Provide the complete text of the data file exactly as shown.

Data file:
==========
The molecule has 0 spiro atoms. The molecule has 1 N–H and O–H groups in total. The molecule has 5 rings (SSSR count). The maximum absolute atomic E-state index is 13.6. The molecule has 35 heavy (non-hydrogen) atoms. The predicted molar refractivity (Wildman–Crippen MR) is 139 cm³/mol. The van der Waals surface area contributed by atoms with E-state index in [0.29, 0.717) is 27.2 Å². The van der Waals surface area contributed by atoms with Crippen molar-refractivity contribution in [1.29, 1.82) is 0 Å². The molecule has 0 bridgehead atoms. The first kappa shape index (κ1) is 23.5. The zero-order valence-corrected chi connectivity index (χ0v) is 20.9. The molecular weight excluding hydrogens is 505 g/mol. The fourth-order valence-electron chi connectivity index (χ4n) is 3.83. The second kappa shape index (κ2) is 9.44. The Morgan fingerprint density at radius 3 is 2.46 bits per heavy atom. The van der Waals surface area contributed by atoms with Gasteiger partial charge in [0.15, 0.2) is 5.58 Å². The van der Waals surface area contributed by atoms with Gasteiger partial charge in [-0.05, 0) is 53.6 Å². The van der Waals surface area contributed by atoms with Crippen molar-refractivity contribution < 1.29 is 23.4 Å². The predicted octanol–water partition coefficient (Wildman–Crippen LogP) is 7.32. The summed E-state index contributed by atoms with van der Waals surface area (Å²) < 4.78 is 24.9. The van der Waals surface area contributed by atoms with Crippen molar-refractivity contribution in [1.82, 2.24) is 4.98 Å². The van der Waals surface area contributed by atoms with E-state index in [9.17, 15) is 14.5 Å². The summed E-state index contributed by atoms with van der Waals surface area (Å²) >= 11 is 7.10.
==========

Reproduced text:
The molecule has 0 spiro atoms. The molecule has 1 N–H and O–H groups in total. The molecule has 5 rings (SSSR count). The maximum absolute atomic E-state index is 13.6. The molecule has 35 heavy (non-hydrogen) atoms. The predicted molar refractivity (Wildman–Crippen MR) is 139 cm³/mol. The van der Waals surface area contributed by atoms with E-state index in [0.29, 0.717) is 27.2 Å². The van der Waals surface area contributed by atoms with Crippen molar-refractivity contribution in [1.29, 1.82) is 0 Å². The molecule has 0 bridgehead atoms. The first kappa shape index (κ1) is 23.5. The zero-order valence-corrected chi connectivity index (χ0v) is 20.9. The molecular weight excluding hydrogens is 505 g/mol. The fourth-order valence-electron chi connectivity index (χ4n) is 3.83. The second kappa shape index (κ2) is 9.44. The Morgan fingerprint density at radius 3 is 2.46 bits per heavy atom. The van der Waals surface area contributed by atoms with Gasteiger partial charge in [0.15, 0.2) is 5.58 Å². The van der Waals surface area contributed by atoms with Gasteiger partial charge in [-0.05, 0) is 53.6 Å². The van der Waals surface area contributed by atoms with Crippen molar-refractivity contribution < 1.29 is 23.4 Å². The predicted octanol–water partition coefficient (Wildman–Crippen LogP) is 7.32. The summed E-state index contributed by atoms with van der Waals surface area (Å²) < 4.78 is 24.9. The van der Waals surface area contributed by atoms with Crippen molar-refractivity contribution in [1.82, 2.24) is 4.98 Å². The van der Waals surface area contributed by atoms with E-state index in [9.17, 15) is 14.5 Å². The summed E-state index contributed by atoms with van der Waals surface area (Å²) >= 11 is 7.10.